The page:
14 June 2018

The sorry state of the NHS debate


In a famous sketch from the 1987 Spitting Image Election Special, Neil Kinnock and Roy Hattersley stand up in a car in a town centre, brandish a red megaphone, and proceed to shout “nurses!” repeatedly to the assembled crowd.

In recent weeks, the public debate over NHS funding has resembled that scene. The line between satire and reality has vanished.

A Resolution Foundation report published on Tuesday is the latest salvo in that debate. After pointing to a few graphs about public concern over the NHS, the authors proceed to explain how much more taxpayers’ money needs to be pumped into the system, and precisely which taxes need to be increased to do so.

There’s nothing wrong with the way the Resolution Foundation handles the question of how to fund an increase in NHS spending. They rightly argue, for example, that the much-discussed option of a National Insurance rise would not be a fair solution.

The problem, however, is the narrow question they try to answer. The conversation around the NHS rests on a seemingly immovable consensus that the service needs a lot more money, and is therefore entirely focussed on how much spending and taxes need to go up by. Spending has become an end in itself, with success measured not against the healthcare outcomes that really matters, but through annual budget increases and ratios of healthcare spending to GDP.

It is a sad reflection of our country’s politics that almost everyone in Westminster shies away from any discussion whatsoever of what the NHS should actually be spending its budget on, for fear of being accused of advocating “NHS cuts” or “privatisation by the backdoor”.

The first rule of economics is that resources are finite. Whatever level the NHS’s budget is set at, there should be no shame in wanting to ensure it delivers the best possible service out of that budget.

Frustratingly, the only time the debate ever seems to break out of “how much to spend” territory and toys with “where to spend it” is on the question of pay. The Royal College of Nursing offers endless soundbites to TV and radio lamenting the penury of nurses in today’s NHS, as if the RCN was an impartial voice rather than the trade union that it is.

Once you take into account the fact that pay went down in the private sector during the recession while in the public sector it continued to rise, NHS employees are actually no worse off now than they were before the financial crisis relative to the private sector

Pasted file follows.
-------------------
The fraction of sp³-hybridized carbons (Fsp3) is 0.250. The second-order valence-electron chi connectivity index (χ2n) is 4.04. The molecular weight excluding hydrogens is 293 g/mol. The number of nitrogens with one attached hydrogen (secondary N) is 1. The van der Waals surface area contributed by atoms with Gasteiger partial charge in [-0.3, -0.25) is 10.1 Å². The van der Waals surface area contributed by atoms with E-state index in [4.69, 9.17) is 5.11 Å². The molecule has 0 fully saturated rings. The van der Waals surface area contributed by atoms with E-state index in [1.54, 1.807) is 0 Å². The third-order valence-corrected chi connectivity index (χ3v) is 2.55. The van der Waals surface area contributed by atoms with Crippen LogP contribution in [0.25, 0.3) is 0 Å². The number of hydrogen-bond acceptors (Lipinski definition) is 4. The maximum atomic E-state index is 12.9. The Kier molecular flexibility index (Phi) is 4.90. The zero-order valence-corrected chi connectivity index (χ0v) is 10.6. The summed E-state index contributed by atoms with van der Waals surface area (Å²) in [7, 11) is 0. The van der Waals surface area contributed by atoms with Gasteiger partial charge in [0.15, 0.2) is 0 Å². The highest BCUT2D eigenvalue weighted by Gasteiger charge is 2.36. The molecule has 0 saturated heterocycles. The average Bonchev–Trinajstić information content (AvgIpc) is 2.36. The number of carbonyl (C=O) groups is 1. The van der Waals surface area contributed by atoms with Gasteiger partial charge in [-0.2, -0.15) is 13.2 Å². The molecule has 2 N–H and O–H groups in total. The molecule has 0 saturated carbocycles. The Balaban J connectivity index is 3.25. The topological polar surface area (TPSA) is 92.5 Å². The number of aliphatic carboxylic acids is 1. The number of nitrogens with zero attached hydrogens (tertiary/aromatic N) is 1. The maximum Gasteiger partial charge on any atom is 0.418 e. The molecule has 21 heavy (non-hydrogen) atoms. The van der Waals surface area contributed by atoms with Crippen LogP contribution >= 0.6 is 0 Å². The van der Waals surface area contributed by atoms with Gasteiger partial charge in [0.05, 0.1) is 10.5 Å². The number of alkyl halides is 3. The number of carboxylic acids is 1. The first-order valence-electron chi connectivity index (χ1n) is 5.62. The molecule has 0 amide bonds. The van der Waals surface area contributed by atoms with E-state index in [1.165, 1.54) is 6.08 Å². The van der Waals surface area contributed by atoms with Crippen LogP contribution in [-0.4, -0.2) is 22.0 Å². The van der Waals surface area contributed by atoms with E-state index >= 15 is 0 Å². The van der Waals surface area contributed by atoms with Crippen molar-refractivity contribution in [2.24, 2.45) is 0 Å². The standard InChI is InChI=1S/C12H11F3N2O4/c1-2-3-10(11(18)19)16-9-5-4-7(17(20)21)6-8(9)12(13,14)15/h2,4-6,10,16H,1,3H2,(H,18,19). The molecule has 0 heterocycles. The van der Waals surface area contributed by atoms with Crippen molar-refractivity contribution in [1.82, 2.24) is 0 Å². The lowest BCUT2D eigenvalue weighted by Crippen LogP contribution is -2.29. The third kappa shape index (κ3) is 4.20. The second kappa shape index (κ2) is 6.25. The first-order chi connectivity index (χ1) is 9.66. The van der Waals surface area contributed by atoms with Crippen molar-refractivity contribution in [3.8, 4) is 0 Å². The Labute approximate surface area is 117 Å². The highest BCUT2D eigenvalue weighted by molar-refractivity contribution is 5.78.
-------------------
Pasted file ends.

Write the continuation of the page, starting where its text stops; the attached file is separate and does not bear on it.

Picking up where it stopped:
In the last few months the government has agreed an NHS pay deal which includes billions of pounds in extra funding. Philip Hammond is reportedly set to announce a whole new long-term funding settlement. The speculation is that he will promise 3 or 4 per cent year-on-year real-terms increases in spending for the next five or even 10 years, as a “birthday present” to mark the 70th anniversary of the establishment of the NHS.

The problem with more money for the NHS is that it has an unfortunate habit of using its budget less efficiently the more funding it is given.

For example, over the first decade of the 2000s, when Labour increased the resources going into the healthcare system by an average of 5.2 per cent per year, NHS productivity rose by just 0.6 per cent annually. From 2010 onwards, resources have risen by an average of only 2.3 per cent per year, but this has been offset by the fact that productivity has risen by a much healthier 1.4 per cent on average.

It is vital that any substantial loosening of the purse strings is accompanied by a clear strategy for how that money will be used to increase efficiency and productivity within the NHS, so that patients and taxpayers get as much bang for their buck as possible. Take the NHS capital budget, which is frequently raided to ease pressure on the frontline; £1.2 billion was diverted in 2016-17 alone. This is money which should be going towards improving facilities, updating NHS systems and raising productivity and care quality in the long-term.

If extra NHS funding is coming, the government should set aside a substantial chunk of this for capital investment. Ideally, this money should be ringfenced into a dedicated Health Productivity Fund which is focussed specifically on modernisation and greater efficiency. If spent wisely, that will help to reduce the long-term pressure on borrowing and taxpayers.

The Resolution Foundation report points out that the Chancellor has a decent amount of “fiscal headroom”, because the forecasts for the deficit are comfortably within the targets the Government set itself a few years ago.  The 2 per cent deficit target for 2020-21 is currently set to be met with about £15 billion to spare. However, that extra spending also means the stated aim of a balanced budget by the mid-2020s sails even further beyond the horizon.

If there is a concerted effort to drive up NHS productivity, backed up by a big injection of capital over the next four or five years, then by the mid-2020s the NHS might well be able to deliver the level of service being talked about by people like the Resolution Foundation for comfortably less money than they are predicting will be needed.

We constantly hear politicians talking about the need to “invest in our NHS”. They usually just mean more money.

Without a proper debate about where that money should actually go, our healthcare system will become an ever-increasing burden on our economy and public finances, and ultimately prove unsustainable.

James Heywood is a Senior Researcher at the Centre for Policy Studies.